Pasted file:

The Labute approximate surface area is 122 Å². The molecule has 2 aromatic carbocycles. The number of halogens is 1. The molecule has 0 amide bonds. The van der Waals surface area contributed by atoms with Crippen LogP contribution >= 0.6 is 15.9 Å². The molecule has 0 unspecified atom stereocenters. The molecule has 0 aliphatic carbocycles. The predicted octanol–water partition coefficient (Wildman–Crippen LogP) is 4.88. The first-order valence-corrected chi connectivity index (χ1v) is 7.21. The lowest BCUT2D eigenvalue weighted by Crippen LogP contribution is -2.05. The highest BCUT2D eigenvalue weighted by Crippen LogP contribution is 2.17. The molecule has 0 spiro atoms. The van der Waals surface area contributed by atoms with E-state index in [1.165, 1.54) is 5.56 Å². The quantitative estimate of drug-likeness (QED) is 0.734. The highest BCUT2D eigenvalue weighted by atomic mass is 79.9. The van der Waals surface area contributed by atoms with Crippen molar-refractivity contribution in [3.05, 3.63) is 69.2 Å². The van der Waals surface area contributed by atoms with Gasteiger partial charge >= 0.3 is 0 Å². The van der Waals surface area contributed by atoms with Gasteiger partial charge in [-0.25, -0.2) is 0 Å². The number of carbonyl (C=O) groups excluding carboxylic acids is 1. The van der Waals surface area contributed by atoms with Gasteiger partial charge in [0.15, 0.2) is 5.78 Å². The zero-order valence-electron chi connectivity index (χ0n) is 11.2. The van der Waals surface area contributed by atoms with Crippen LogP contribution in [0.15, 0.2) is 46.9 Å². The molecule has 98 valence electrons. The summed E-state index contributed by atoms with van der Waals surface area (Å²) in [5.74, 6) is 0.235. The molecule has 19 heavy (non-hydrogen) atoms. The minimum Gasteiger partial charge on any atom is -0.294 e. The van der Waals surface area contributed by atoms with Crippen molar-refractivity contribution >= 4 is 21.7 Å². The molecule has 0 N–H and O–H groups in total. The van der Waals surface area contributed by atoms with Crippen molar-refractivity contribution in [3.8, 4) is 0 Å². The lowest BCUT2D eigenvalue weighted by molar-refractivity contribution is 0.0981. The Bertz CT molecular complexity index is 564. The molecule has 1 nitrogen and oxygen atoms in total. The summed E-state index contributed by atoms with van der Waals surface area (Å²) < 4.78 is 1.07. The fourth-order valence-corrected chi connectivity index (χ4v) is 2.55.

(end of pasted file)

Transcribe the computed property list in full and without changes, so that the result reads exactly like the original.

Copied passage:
The Labute approximate surface area is 122 Å². The molecule has 2 aromatic carbocycles. The number of halogens is 1. The molecule has 0 amide bonds. The van der Waals surface area contributed by atoms with Crippen LogP contribution >= 0.6 is 15.9 Å². The molecule has 0 unspecified atom stereocenters. The molecule has 0 aliphatic carbocycles. The predicted octanol–water partition coefficient (Wildman–Crippen LogP) is 4.88. The first-order valence-corrected chi connectivity index (χ1v) is 7.21. The lowest BCUT2D eigenvalue weighted by Crippen LogP contribution is -2.05. The highest BCUT2D eigenvalue weighted by Crippen LogP contribution is 2.17. The molecule has 0 spiro atoms. The van der Waals surface area contributed by atoms with E-state index in [1.165, 1.54) is 5.56 Å². The quantitative estimate of drug-likeness (QED) is 0.734. The highest BCUT2D eigenvalue weighted by atomic mass is 79.9. The van der Waals surface area contributed by atoms with Crippen molar-refractivity contribution in [3.05, 3.63) is 69.2 Å². The van der Waals surface area contributed by atoms with Gasteiger partial charge >= 0.3 is 0 Å². The van der Waals surface area contributed by atoms with Gasteiger partial charge in [-0.25, -0.2) is 0 Å². The number of carbonyl (C=O) groups excluding carboxylic acids is 1. The van der Waals surface area contributed by atoms with Gasteiger partial charge in [0.15, 0.2) is 5.78 Å². The zero-order valence-electron chi connectivity index (χ0n) is 11.2. The van der Waals surface area contributed by atoms with Crippen LogP contribution in [0.15, 0.2) is 46.9 Å². The molecule has 98 valence electrons. The summed E-state index contributed by atoms with van der Waals surface area (Å²) in [5.74, 6) is 0.235. The molecule has 19 heavy (non-hydrogen) atoms. The minimum Gasteiger partial charge on any atom is -0.294 e. The van der Waals surface area contributed by atoms with Crippen molar-refractivity contribution >= 4 is 21.7 Å². The molecule has 0 N–H and O–H groups in total. The van der Waals surface area contributed by atoms with Crippen molar-refractivity contribution in [3.8, 4) is 0 Å². The lowest BCUT2D eigenvalue weighted by molar-refractivity contribution is 0.0981. The Bertz CT molecular complexity index is 564. The molecule has 1 nitrogen and oxygen atoms in total. The summed E-state index contributed by atoms with van der Waals surface area (Å²) < 4.78 is 1.07. The fourth-order valence-corrected chi connectivity index (χ4v) is 2.55.